Two key research projects will be profiled: PATHS Equity for Children (University of Manitoba) and the Human Early Learning Partnership (HELP) (University of British Columbia). The findings of this research are applicable to public health policy decisions across Canada and can translate to actionable items by practitioners at all levels of the public health system.


Participants will learn about

  • the influence of early childhood conditions on health across the life course;
  • measurement of program outcomes to inform policy decisions and resource allocation;
  • key areas of policy focus related to early childhood that can influence health equity across the life course; and
  • multisectoral partners who can work together to collectively influence early childhood health outcomes.


Speakers

Dianne Oickle, Knowledge Translation Specialist, NCCDH Mariette Chartier,
Senior Research Scientist, Manitoba Centre for Health Policy, University of Manitoba
Marni Brownell,
Associate Director, Research and Senior Research Scientist,
Manitoba Centre for Health Policy, University of Manitoba
Pippa Rowcliffe,
Deputy Director, Centre for Population Health Promotion Research, Human Early Learning Partnership (HELP)


Upcoming community discussion thread on March 11–15

We will also be hosting an online conversation on this topic in the Health Equity Clicks: Community titled Public health action to address early childhood health inequities (March 11–15).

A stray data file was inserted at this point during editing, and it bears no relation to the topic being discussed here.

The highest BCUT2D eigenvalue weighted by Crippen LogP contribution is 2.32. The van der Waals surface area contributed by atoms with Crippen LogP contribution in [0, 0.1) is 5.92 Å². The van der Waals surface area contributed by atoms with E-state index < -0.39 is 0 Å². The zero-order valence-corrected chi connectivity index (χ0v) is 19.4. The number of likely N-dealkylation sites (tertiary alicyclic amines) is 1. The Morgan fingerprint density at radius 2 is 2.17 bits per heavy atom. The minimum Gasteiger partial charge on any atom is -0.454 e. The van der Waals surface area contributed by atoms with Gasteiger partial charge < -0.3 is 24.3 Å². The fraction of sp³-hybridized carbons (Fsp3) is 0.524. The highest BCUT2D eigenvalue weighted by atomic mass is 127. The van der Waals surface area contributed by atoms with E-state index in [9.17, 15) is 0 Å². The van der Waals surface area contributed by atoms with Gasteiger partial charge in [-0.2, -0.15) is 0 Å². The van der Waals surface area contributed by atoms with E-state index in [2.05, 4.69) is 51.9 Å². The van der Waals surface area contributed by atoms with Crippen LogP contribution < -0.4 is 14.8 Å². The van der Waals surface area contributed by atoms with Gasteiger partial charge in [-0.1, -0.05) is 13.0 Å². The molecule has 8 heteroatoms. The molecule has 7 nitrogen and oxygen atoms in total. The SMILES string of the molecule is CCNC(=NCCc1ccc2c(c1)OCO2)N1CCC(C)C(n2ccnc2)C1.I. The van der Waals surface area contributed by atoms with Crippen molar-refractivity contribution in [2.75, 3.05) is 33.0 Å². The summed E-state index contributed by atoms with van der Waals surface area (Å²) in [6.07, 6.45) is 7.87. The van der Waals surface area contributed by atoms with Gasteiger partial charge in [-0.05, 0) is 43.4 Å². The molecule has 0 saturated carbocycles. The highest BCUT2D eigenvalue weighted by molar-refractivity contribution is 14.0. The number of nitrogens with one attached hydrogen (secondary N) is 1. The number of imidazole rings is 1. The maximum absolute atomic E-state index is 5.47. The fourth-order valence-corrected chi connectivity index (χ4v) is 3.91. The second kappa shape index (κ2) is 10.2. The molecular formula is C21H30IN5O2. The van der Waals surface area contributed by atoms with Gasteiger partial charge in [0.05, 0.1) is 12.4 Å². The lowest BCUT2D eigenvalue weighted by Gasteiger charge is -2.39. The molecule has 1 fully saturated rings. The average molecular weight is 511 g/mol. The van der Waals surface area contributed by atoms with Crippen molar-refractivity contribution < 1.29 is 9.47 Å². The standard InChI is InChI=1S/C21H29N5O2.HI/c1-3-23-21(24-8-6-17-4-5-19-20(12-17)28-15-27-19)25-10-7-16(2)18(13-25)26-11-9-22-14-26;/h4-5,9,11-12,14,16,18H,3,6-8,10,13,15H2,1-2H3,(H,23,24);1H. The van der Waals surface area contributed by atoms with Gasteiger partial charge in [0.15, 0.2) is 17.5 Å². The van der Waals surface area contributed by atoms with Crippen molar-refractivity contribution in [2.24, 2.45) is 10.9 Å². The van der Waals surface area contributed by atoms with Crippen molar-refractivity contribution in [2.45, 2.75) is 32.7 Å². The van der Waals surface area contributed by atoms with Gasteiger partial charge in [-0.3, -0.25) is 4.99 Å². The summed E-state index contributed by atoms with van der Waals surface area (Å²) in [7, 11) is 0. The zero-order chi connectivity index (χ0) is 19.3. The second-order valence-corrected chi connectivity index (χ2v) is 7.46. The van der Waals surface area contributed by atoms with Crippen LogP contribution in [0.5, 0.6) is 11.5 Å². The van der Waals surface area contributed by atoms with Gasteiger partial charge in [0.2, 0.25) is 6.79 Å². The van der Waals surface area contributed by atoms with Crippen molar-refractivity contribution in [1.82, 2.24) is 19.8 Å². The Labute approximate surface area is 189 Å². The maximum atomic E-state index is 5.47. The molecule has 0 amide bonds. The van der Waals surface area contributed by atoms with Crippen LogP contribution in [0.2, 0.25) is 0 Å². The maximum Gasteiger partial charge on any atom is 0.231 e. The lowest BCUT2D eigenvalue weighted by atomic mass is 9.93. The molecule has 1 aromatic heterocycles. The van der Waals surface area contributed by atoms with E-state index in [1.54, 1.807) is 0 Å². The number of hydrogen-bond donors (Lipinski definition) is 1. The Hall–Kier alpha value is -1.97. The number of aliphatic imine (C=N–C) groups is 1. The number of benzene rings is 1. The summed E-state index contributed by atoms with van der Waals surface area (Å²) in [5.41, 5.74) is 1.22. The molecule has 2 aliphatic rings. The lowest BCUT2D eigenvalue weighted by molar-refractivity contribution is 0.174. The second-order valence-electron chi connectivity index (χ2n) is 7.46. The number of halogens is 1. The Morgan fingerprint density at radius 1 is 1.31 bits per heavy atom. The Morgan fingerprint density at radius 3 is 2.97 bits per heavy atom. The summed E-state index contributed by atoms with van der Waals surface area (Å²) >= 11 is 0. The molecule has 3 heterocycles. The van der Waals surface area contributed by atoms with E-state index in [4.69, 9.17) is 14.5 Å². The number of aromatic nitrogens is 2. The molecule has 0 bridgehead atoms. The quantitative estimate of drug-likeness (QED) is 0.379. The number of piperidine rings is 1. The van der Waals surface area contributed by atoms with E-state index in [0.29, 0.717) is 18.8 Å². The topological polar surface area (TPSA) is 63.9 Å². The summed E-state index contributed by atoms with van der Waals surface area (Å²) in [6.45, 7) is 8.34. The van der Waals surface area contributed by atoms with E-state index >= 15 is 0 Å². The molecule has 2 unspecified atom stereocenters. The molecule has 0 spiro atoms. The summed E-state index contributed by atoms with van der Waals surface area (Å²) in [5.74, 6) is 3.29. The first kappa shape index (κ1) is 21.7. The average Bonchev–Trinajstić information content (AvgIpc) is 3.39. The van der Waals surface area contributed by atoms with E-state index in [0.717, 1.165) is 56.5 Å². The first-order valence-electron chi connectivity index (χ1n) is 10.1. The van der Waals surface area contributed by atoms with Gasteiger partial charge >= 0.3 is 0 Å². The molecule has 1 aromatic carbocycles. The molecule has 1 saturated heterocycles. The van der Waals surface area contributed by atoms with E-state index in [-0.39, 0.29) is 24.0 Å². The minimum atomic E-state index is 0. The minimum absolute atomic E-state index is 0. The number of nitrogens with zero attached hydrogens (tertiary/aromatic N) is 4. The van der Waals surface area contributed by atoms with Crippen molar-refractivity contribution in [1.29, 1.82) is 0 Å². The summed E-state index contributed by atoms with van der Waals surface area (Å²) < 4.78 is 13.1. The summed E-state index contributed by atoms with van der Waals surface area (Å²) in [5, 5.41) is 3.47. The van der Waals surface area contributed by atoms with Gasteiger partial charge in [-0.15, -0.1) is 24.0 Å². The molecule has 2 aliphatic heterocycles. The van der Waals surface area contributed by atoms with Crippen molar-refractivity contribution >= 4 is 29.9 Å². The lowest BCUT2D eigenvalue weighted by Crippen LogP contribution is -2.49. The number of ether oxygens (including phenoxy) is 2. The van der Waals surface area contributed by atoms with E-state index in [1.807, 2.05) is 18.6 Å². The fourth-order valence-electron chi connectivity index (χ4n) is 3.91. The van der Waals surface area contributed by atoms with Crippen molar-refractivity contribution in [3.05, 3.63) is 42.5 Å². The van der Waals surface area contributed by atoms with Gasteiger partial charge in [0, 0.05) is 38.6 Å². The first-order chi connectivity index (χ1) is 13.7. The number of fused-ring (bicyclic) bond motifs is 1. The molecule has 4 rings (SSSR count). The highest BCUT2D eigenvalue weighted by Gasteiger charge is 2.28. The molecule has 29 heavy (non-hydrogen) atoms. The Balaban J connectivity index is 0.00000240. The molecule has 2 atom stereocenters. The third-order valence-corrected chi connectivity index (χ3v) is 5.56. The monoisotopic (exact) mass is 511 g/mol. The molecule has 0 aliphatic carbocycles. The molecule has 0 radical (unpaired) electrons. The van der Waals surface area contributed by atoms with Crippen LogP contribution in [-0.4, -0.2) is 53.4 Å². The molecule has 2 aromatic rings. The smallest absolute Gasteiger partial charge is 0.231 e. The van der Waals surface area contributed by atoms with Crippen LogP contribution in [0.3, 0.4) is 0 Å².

Please join us to engage in discussion and resource sharing to explore the following questions:

  1. How does the experience of health inequities in the early childhood period influence health outcomes across the life course?
  2. What is the role of public health to shape policy and engage multisectoral partners to address the roots of early child health inequities?

Click here to create a free account.


Related resources

Economic arguments for shifting health dollars upstream (2016) Foundations: Definitions and concepts to frame population mental health promotion for children and youth (2017) The health of Canada’s children and youth: a CICH profile (2018)
Learning from practice: targeting within universalism (2014) Antoinette’s story: An introduction to an early child development model of care and post-natal home visiting scenario (2012) Environmental scan of school readiness for health (2012)

 

Click here to register.

  • Presenters:
  • Mariette Chartier, Marni Brownell, Pippa Rowcliffe, 
  • Dianne Oickle
    Dianne Oickle